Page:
US Release Date: 02-06-2009
Directed by: Henry Selick
- Dakota Fanning, as
- Coraline Jones (voice)
- Teri Hatcher, as
- Mother / Other Mother (voice)
- Jennifer Saunders, as
- Miss Spink (voice)
- Dawn French, as
- Miss Forcible (voice)
- Keith David, as
- Cat (voice)
- John Hodgman, as
- Father / Other Father (voice)
- Robert Bailey Jr., as
- Wybie Lovat (voice)
- Ian McShane as
- Mr. Bobinsky (voice)
I would have preferred to have seen a live action adaptation rather than this stop-motion version.
Coraline is based upon a children's novel by one of my favorite authors, Neil Gaiman. Gaiman generally writes modern, adult fantasy novels, but here wrote a book aimed at children that still manages to be fairly dark and quite good, even for adult readers. This film adaptation is okay, but waters down the darker aspects of the original story and is overall a disappointment.
The movie is filmed with puppets using stop-motion photography and bears a striking resemblance to The Nightmare Before Christmas, mainly because it was directed by Henry Selick, who also directed Nightmare (not Tim Burton as is often thought). I can't say I'm a big fan of this technique one way or another, but I'm definitely not a big fan of the look of this movie, which is highly stylized and not realistic at all. It goes for caricature rather than character. It was also shot in 3-D, which obviously is unavailable when watching it at home on DVD. You can clearly see the scenes that were meant to be impressive in three dimensions, but which have little affect in two.
Coraline is an 11 year-old girl who has just moved into a rambling old house with her parents. The house is divided into apartments and Coraline has some odd neighbors. There's the Russian acrobat who lives upstairs. He runs a mouse circus. In the basement, live two elderly English actresses (voiced by an underused Dawn French and Jennifer Saunders). A neighbor boy, Wybie, is a new charcter added for the movie, whose main job is to interject some of the exposition provided by the written word in the book, but since one of the main points of the book is that Coraline is very lonely and ignored all the time, it kind of undercuts this when she has someone her own age running around.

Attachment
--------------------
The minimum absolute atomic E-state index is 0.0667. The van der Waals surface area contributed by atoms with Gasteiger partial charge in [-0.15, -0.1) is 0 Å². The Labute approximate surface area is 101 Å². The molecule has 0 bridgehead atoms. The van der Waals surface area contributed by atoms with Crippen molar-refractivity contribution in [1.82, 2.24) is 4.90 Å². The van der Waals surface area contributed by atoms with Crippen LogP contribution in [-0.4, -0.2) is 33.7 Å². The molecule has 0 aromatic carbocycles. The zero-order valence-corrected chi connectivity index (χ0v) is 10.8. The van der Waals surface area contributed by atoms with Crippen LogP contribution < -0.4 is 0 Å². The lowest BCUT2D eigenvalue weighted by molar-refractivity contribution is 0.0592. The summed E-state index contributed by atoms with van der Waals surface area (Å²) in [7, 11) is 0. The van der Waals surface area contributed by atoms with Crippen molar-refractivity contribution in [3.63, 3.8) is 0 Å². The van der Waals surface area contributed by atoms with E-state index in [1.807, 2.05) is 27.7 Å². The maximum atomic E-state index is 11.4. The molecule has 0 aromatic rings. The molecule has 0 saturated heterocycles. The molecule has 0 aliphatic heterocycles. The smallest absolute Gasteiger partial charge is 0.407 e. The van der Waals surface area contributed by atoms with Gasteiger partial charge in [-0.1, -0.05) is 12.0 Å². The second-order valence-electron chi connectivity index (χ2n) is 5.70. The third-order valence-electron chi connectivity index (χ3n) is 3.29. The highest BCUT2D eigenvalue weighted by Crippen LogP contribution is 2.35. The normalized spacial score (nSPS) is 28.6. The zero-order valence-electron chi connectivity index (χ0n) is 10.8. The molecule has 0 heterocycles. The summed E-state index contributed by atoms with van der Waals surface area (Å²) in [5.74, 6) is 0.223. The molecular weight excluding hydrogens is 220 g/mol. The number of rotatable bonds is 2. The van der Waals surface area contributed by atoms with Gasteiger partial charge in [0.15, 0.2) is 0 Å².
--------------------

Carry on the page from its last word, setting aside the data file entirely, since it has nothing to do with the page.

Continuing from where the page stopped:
Since Coraline is constantly ignored by her parents, she looks for something to do and ends up finding a passageway through an old door that leads to a world similar to her own, where she meets her Other-Mother and her Other-Father. Her Other-Parents are the opposite of her own parents. All these new parents want to do is spend time with her, but rather quickly Coraline learns that everything isn't as rosy as it seems, especially when her Other-Parents tell her that she must have buttons sewn in place of her eyes. Now in the book that moment is rather shocking and threatening, but in the movie it doesn't seem as bad and I think it's because these are puppets. The idea of removing a human's eyes and replacing them with buttons is pretty horrifying, but sewing buttons onto a puppet isn't really very troubling.
My favorite character from the book does make into the movie, although in a reduced role, and that is the black cat. The cat is an old enemy of the Other-Mother's and in her world he can talk. He advises Coraline several times and helps her out when in a tight spot. Although again, I don't care for the stylized shape of him and would have preferred a more realistic cat.
As such a fan of the book, I was really looking forward to the movie adaptation. I just wish they had done it live-action instead of stop-motion. After watching it I can only say, if you're curious about this story, read the book, and don't bother with this version.
Photos © Copyright Focus Features (2009)